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Volume 26 No. 3
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Browns' Hire Of Kitchens Seen As Worthy Gamble For Ascending Team

Kitchens will report directly to GM John Dorsey, which is a departure from the past for the Browns
Photo: GETTY IMAGES

The Browns named offensive coordinator Freddie Kitchens their new coach, and the choice "fits with the personality" of GM John Dorsey, who is a "risk-taker," according to Terry Pluto of the Cleveland PLAIN DEALER. Pluto writes some observers say Dorsey "'goes by his gut,' but I don't buy that." Dorsey "does his homework" and then "makes his big decisions on what he and his front office think -- not what is conventional NFL thinking or what is favored by the media." Kitchens has never been a head coach, but Dorsey "didn't hold the inexperience" against him. It is "critical the new head coach is willing to work together with the strong front office assembled by Dorsey" (Cleveland PLAIN DEALER, 1/10). In Cleveland, Mary Kay Cabot cites a source as saying that Kitchens will "report directly" to Dorsey, which is a "departure from the past." Former coach Hue Jackson reported directly to Browns co-Owner Jimmy Haslam, "as does Dorsey" (Cleveland PLAIN DEALER, 1/10).

WORTHY GAMBLE: In Cleveland, Dan Labbe writes Dorsey and the Browns "appeared to stumble onto the type of candidate they were looking for" in Kitchens. Labbe: "Is this organization finally in a place where they can look at a man like Kitchens and decide they have the pieces in place to take that gamble? You bet." Kitchens "found himself in the right place at the right time and the Browns found the right man to lead them into this new era." Kitchens brings the type of "aggressive approach Browns fans long to see in all areas of their team, not just on offense." It is the "type of mentality Dorsey has to love." Kitchens has "some of that flair and ... probably has some of the analytics sway required of the head coaching position" in '19 (Cleveland PLAIN DEALER, 1/10). In Toledo, David Briggs writes the Kitchens hire "may seem like too happy of an accident, a head-over-heels-fling-turned-shotgun-marriage." Briggs: "Is Kitchens a overreach? Maybe. A huge gamble? Definitely." But in a league "short on imagination and long on retreads ... it is a worthy one" (Toledo BLADE, 1/10). NFL Network's Kyle Brandt said the "man I trust more than anything in Cleveland" is Dorsey, who drafted Mayfield. He "deserves to be given the respect for making this choice." Brandt: "If J.D. is good with it and said, 'I want Kitchens here,' there's nothing to say about it" ("Good Morning Football," NFL Network, 1/10). But Pro Football Talk's Mike Florio said Kitchens "isn't the kind of inspired hire that I thought the Browns could make and should make to instantly become Super Bowl contenders." Florio: "This was the most attractive job out there and they hired a guy that no one else ever wanted to interview to become their head coach" ("PFT," NBCSN, 1/10).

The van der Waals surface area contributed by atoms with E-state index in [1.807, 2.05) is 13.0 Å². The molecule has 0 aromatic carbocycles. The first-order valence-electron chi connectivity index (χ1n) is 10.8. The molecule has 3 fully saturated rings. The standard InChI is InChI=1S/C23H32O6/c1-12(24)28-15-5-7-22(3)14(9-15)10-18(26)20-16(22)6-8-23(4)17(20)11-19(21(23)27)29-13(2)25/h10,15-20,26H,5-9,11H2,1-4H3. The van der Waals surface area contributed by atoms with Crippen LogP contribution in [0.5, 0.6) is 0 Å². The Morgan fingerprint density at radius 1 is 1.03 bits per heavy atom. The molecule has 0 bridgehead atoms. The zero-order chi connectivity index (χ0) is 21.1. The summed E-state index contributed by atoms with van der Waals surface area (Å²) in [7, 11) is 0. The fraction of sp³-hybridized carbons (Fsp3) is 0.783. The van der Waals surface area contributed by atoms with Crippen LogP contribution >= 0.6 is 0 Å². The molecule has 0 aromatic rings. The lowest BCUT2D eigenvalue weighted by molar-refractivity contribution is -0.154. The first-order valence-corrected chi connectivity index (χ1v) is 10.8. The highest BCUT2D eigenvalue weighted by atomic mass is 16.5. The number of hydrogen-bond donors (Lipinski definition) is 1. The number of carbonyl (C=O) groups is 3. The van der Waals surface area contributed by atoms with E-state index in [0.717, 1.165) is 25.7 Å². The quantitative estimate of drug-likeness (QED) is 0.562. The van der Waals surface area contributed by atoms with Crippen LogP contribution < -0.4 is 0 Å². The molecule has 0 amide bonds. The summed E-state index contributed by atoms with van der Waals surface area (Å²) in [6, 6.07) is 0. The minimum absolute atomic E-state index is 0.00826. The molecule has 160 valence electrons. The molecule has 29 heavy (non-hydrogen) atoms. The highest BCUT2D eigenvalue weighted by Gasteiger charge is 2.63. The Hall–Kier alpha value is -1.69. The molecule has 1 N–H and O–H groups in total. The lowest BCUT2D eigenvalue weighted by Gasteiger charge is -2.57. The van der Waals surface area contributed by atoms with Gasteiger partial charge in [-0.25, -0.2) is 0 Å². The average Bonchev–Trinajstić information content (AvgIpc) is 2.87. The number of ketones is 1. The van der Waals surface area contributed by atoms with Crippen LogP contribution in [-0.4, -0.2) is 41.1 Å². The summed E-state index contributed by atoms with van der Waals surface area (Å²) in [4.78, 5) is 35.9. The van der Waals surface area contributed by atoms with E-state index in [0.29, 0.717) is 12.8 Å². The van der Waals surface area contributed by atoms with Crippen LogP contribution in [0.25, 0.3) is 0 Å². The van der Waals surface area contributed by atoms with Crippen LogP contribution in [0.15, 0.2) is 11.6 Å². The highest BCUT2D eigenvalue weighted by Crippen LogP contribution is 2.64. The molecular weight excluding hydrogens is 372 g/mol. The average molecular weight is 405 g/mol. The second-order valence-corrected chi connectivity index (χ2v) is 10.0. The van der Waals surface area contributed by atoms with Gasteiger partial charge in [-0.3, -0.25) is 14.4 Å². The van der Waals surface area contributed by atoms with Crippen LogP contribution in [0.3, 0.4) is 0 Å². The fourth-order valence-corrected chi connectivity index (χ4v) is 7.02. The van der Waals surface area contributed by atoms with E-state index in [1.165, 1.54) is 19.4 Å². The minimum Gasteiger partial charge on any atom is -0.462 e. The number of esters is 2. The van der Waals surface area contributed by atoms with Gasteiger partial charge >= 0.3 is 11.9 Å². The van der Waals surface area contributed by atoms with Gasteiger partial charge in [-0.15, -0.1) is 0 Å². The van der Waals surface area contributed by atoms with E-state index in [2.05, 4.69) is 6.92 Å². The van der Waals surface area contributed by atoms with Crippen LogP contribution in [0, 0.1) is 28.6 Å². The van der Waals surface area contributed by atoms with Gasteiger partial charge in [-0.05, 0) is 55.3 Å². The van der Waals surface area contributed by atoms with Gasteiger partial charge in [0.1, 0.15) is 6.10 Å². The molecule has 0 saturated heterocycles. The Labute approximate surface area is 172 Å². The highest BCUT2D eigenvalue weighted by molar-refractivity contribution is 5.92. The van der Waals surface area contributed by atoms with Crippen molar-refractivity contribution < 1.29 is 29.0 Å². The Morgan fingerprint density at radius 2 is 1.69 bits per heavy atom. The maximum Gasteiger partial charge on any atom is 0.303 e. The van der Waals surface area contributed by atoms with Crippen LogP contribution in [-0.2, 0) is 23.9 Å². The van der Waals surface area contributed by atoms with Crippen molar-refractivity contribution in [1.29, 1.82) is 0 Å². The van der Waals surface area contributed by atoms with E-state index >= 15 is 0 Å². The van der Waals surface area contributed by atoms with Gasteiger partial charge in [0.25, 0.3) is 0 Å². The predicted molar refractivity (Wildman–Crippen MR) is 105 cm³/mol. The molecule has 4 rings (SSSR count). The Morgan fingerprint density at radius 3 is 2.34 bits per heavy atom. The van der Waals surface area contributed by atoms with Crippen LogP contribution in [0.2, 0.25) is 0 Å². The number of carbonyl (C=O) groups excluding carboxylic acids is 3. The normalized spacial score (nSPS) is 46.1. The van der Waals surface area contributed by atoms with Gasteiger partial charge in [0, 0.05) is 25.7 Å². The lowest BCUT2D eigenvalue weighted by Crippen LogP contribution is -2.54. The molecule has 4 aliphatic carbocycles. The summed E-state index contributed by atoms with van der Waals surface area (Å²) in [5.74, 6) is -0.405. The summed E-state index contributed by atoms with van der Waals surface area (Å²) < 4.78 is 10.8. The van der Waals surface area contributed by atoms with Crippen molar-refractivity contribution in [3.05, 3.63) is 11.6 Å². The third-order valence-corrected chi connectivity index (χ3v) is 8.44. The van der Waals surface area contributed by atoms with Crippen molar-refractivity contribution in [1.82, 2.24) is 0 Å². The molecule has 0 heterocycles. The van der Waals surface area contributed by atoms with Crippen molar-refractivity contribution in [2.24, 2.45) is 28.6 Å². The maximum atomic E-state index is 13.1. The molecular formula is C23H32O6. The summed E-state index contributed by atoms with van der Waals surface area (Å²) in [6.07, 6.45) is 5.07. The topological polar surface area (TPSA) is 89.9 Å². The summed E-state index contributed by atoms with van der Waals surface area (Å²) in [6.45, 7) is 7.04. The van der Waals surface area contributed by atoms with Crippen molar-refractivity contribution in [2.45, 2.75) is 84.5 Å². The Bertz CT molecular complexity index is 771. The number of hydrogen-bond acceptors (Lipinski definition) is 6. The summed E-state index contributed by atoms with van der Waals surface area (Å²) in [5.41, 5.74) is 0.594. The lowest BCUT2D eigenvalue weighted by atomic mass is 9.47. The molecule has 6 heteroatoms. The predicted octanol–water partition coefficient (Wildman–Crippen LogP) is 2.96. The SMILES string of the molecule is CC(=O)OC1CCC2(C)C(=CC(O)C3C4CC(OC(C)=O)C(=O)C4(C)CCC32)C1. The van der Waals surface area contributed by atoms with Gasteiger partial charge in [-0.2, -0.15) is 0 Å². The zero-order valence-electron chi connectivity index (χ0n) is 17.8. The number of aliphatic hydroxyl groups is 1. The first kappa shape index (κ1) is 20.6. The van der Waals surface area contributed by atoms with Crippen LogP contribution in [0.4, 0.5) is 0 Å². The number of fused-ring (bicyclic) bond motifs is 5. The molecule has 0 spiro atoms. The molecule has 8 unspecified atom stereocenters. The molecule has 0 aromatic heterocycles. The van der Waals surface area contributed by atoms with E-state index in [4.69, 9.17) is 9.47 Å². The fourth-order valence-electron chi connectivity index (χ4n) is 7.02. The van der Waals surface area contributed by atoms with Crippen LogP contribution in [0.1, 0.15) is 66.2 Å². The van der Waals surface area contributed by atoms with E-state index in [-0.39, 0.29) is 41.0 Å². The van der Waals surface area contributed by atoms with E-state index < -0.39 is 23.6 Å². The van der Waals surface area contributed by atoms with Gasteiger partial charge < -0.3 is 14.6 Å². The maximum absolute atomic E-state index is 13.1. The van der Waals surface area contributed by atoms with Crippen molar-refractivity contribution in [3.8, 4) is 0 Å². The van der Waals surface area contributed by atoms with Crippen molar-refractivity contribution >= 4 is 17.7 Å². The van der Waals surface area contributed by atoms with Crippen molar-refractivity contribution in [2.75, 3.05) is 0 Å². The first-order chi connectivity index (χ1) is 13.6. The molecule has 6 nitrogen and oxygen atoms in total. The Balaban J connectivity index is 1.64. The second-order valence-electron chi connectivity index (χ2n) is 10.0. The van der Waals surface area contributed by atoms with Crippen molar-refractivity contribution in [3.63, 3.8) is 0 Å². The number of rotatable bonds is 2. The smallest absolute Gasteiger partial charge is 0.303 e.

DAWN OF A NEW ERA: In Canton, Steve Doerschuk writes under the header, "Freddie Kitchens' Hire Breaks Browns Mold." No formula the Browns previously used for finding a head coach "has worked." In part, the Browns are "relying on the force" of Kitchens' personality. Everyone who has been around the team "agrees that in the area of communicating, there has been no one quite like Kitchens" (Canton REPOSITORY, 1/10). YAHOO SPORTS' Charles Robinson wrote the move "says a lot about where the Browns are heading and who is calling the shots." If it is '21 and fans are "either celebrating or lamenting Kitchens' hire, it's always good to be able to draw a line to the most responsible parties." In this case, it is going to be Haslam and Dorsey as the "two most directly responsible" (SPORTS.YAHOO.com, 1/9). In DC, Mark Maske writes in hiring Kitchens, the Browns are "acknowledging that whatever is best for Mayfield will be best for the organization as a whole going forward." Being coach of the Browns is a "very good job to have right now," as the rebuilding of the team is "going well." They are a "laughingstock no longer." Dorsey has "pushed the right buttons" (WASHINGTON POST, 1/10).